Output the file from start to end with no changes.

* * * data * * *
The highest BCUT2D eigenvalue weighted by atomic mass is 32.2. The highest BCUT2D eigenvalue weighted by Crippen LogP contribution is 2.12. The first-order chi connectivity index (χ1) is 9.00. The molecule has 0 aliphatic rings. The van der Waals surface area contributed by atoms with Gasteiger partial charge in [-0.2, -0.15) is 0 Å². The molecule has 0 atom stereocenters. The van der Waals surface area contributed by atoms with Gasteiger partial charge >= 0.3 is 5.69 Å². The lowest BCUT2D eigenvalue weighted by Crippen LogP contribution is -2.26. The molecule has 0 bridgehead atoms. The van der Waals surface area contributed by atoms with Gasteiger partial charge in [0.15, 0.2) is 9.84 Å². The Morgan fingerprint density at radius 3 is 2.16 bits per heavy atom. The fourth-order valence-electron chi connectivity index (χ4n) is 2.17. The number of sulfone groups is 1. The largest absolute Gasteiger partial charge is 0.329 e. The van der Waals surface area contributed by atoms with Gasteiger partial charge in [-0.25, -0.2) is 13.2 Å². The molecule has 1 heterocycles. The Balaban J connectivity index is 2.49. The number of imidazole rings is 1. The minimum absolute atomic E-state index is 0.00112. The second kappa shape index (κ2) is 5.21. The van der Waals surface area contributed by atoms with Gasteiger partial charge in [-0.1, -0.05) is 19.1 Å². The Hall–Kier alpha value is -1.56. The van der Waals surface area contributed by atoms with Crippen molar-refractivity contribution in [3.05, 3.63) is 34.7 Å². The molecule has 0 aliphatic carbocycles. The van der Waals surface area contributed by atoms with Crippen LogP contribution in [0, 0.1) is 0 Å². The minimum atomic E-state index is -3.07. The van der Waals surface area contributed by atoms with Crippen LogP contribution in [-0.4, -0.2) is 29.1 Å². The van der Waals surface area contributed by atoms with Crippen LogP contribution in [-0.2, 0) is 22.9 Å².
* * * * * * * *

The highest BCUT2D eigenvalue weighted by atomic mass is 32.2. The highest BCUT2D eigenvalue weighted by Crippen LogP contribution is 2.12. The first-order chi connectivity index (χ1) is 9.00. The molecule has 0 aliphatic rings. The van der Waals surface area contributed by atoms with Gasteiger partial charge in [-0.2, -0.15) is 0 Å². The molecule has 0 atom stereocenters. The van der Waals surface area contributed by atoms with Gasteiger partial charge >= 0.3 is 5.69 Å². The lowest BCUT2D eigenvalue weighted by Crippen LogP contribution is -2.26. The molecule has 0 bridgehead atoms. The van der Waals surface area contributed by atoms with Gasteiger partial charge in [0.15, 0.2) is 9.84 Å². The Morgan fingerprint density at radius 3 is 2.16 bits per heavy atom. The fourth-order valence-electron chi connectivity index (χ4n) is 2.17. The number of sulfone groups is 1. The largest absolute Gasteiger partial charge is 0.329 e. The van der Waals surface area contributed by atoms with Gasteiger partial charge in [-0.25, -0.2) is 13.2 Å². The molecule has 1 heterocycles. The Balaban J connectivity index is 2.49. The number of imidazole rings is 1. The minimum absolute atomic E-state index is 0.00112. The second kappa shape index (κ2) is 5.21. The van der Waals surface area contributed by atoms with Gasteiger partial charge in [-0.1, -0.05) is 19.1 Å². The Hall–Kier alpha value is -1.56. The van der Waals surface area contributed by atoms with Crippen molar-refractivity contribution in [3.05, 3.63) is 34.7 Å². The molecule has 0 aliphatic carbocycles. The van der Waals surface area contributed by atoms with Crippen LogP contribution in [0, 0.1) is 0 Å². The minimum atomic E-state index is -3.07. The van der Waals surface area contributed by atoms with Crippen LogP contribution in [-0.4, -0.2) is 29.1 Å². The van der Waals surface area contributed by atoms with Crippen LogP contribution in [-0.2, 0) is 22.9 Å².